It’s the fact that Lindo appears to have a pattern of using their power against people who have so much less power than Lindo does that is the most maddening of all. And of course, it’s a pattern of harm that had a lid kept on it for so long precisely because of Lindo’s prominence in HAES circles.


The stakes are very high for a lot of people in the Health at Every Size community now, especially those who are thin and white and have based their entire businesses on HAES-as-taught-by-Lindo, or those whose practice has been underpinned by subtle fatphobia, or those whose marketing has profited from their thinness. In the wake of all this, I understand the anger now being directed at thin, white practitioners of Health at Every Size who fail to recognize their power or simply give lip service to allyship. In fact, one of the observations I saw made today in a thread about this incident is that thin care providers should not provide coaching or support to fat people on the subject of body image.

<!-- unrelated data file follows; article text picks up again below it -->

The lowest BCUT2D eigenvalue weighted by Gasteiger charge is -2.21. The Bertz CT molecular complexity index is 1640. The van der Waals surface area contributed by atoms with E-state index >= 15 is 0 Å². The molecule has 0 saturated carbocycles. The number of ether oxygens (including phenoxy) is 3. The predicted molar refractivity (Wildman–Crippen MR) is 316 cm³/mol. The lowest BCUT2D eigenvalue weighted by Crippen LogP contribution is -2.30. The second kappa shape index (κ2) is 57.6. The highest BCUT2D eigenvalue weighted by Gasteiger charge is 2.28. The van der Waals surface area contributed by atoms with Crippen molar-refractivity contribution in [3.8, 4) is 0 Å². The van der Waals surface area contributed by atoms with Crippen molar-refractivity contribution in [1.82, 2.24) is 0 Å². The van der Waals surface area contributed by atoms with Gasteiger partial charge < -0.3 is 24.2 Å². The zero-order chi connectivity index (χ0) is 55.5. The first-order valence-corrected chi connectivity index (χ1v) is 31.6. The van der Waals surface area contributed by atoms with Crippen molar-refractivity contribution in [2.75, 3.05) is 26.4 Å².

At the risk of having a #NotAllThinPeople moment, I do just want to say one thing on this topic.

I do believe that thin allies are real. Very, very few of them exist—genuine ones, I mean. I don’t even know if I know any in meatspace; the few I can think of are known to me online. But I learned about weight stigma and fatphobia from a thin person. This thin person—my coach and colleague, Isabel Foxen Duke—literally changed my life, and for that I’ll always be grateful to her. She introduced me to rad fatties like Ragen Chastain and Virgie Tovar. She tipped me off to the world of fat liberation, radical body acceptance, and body positivity/acceptance/neutrality. She also introduced me to intuitive eating, Health at Every Size and the work of Lindo Bacon. She was the one who showed me that, in order to truly reckon with my relationships with my food and my body, I was going to have to reckon with my internalized fatphobia and the fatphobia baked into our society in our daily lives.